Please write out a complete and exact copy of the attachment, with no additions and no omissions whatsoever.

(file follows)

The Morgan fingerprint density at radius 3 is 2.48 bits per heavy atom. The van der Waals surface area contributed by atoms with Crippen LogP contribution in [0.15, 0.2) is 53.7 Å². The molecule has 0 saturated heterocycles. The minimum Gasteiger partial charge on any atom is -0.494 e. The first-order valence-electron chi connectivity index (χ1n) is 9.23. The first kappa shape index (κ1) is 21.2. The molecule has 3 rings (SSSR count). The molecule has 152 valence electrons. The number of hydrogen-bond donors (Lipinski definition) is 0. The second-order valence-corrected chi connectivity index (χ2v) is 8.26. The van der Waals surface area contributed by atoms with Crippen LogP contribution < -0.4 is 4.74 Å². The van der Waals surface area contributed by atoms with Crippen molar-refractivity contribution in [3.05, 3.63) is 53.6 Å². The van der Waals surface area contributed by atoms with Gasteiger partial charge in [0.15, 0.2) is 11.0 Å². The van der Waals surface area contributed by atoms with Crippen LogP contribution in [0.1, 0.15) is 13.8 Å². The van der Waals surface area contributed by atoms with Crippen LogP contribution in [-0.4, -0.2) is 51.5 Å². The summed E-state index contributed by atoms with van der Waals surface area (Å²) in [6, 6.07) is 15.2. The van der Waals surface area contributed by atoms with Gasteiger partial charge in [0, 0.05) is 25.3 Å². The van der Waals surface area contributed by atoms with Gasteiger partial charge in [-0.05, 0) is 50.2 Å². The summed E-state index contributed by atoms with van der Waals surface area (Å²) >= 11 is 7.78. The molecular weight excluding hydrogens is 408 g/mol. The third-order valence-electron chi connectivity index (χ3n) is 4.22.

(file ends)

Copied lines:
The Morgan fingerprint density at radius 3 is 2.48 bits per heavy atom. The van der Waals surface area contributed by atoms with Crippen LogP contribution in [0.15, 0.2) is 53.7 Å². The molecule has 0 saturated heterocycles. The minimum Gasteiger partial charge on any atom is -0.494 e. The first-order valence-electron chi connectivity index (χ1n) is 9.23. The first kappa shape index (κ1) is 21.2. The molecule has 3 rings (SSSR count). The molecule has 152 valence electrons. The number of hydrogen-bond donors (Lipinski definition) is 0. The second-order valence-corrected chi connectivity index (χ2v) is 8.26. The van der Waals surface area contributed by atoms with Crippen LogP contribution < -0.4 is 4.74 Å². The van der Waals surface area contributed by atoms with Crippen molar-refractivity contribution in [3.05, 3.63) is 53.6 Å². The van der Waals surface area contributed by atoms with Gasteiger partial charge in [0.15, 0.2) is 11.0 Å². The van der Waals surface area contributed by atoms with Crippen LogP contribution in [0.1, 0.15) is 13.8 Å². The van der Waals surface area contributed by atoms with Crippen LogP contribution in [-0.4, -0.2) is 51.5 Å². The summed E-state index contributed by atoms with van der Waals surface area (Å²) in [6, 6.07) is 15.2. The van der Waals surface area contributed by atoms with Gasteiger partial charge in [0, 0.05) is 25.3 Å². The van der Waals surface area contributed by atoms with Gasteiger partial charge in [-0.05, 0) is 50.2 Å². The summed E-state index contributed by atoms with van der Waals surface area (Å²) >= 11 is 7.78. The molecular weight excluding hydrogens is 408 g/mol. The third-order valence-electron chi connectivity index (χ3n) is 4.22.